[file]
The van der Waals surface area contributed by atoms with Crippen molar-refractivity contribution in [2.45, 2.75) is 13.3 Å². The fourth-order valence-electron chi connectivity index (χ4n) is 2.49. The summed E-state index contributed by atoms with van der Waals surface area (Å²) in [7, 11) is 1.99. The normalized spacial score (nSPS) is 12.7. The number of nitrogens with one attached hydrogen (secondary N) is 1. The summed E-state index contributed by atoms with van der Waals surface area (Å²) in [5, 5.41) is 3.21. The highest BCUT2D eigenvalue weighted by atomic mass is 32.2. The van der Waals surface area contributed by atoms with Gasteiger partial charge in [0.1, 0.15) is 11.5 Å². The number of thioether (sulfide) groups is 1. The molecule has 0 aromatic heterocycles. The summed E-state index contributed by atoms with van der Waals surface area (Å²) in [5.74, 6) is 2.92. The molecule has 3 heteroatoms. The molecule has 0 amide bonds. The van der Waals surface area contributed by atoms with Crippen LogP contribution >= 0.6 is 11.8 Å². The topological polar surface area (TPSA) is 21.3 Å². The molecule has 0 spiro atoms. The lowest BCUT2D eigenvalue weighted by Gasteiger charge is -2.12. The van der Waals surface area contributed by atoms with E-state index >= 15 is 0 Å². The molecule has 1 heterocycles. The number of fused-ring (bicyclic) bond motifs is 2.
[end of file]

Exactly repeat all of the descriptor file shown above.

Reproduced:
The van der Waals surface area contributed by atoms with Crippen molar-refractivity contribution in [2.45, 2.75) is 13.3 Å². The fourth-order valence-electron chi connectivity index (χ4n) is 2.49. The summed E-state index contributed by atoms with van der Waals surface area (Å²) in [7, 11) is 1.99. The normalized spacial score (nSPS) is 12.7. The number of nitrogens with one attached hydrogen (secondary N) is 1. The summed E-state index contributed by atoms with van der Waals surface area (Å²) in [5, 5.41) is 3.21. The highest BCUT2D eigenvalue weighted by atomic mass is 32.2. The van der Waals surface area contributed by atoms with Gasteiger partial charge in [0.1, 0.15) is 11.5 Å². The number of thioether (sulfide) groups is 1. The molecule has 0 aromatic heterocycles. The summed E-state index contributed by atoms with van der Waals surface area (Å²) in [5.74, 6) is 2.92. The molecule has 3 heteroatoms. The molecule has 0 amide bonds. The van der Waals surface area contributed by atoms with Crippen LogP contribution >= 0.6 is 11.8 Å². The topological polar surface area (TPSA) is 21.3 Å². The molecule has 0 spiro atoms. The lowest BCUT2D eigenvalue weighted by Gasteiger charge is -2.12. The van der Waals surface area contributed by atoms with E-state index >= 15 is 0 Å². The molecule has 1 heterocycles. The number of fused-ring (bicyclic) bond motifs is 2.